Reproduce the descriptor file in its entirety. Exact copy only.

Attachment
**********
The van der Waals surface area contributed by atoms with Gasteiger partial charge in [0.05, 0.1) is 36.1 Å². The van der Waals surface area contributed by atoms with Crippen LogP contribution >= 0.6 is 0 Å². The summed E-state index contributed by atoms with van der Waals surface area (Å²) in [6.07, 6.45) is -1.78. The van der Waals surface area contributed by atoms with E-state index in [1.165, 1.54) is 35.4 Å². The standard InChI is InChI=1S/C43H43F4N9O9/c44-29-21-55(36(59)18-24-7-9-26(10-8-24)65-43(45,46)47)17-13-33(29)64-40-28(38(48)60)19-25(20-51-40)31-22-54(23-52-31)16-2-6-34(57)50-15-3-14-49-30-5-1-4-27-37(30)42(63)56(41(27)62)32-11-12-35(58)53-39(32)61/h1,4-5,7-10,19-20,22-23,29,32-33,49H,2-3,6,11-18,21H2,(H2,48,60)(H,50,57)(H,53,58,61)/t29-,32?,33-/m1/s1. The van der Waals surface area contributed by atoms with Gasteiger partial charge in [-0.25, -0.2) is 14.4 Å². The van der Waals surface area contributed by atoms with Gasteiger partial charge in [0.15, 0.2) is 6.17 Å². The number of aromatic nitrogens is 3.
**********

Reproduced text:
The van der Waals surface area contributed by atoms with Gasteiger partial charge in [0.05, 0.1) is 36.1 Å². The van der Waals surface area contributed by atoms with Crippen LogP contribution >= 0.6 is 0 Å². The summed E-state index contributed by atoms with van der Waals surface area (Å²) in [6.07, 6.45) is -1.78. The van der Waals surface area contributed by atoms with E-state index in [1.165, 1.54) is 35.4 Å². The standard InChI is InChI=1S/C43H43F4N9O9/c44-29-21-55(36(59)18-24-7-9-26(10-8-24)65-43(45,46)47)17-13-33(29)64-40-28(38(48)60)19-25(20-51-40)31-22-54(23-52-31)16-2-6-34(57)50-15-3-14-49-30-5-1-4-27-37(30)42(63)56(41(27)62)32-11-12-35(58)53-39(32)61/h1,4-5,7-10,19-20,22-23,29,32-33,49H,2-3,6,11-18,21H2,(H2,48,60)(H,50,57)(H,53,58,61)/t29-,32?,33-/m1/s1. The van der Waals surface area contributed by atoms with Gasteiger partial charge in [-0.25, -0.2) is 14.4 Å². The van der Waals surface area contributed by atoms with Gasteiger partial charge in [0.15, 0.2) is 6.17 Å². The number of aromatic nitrogens is 3.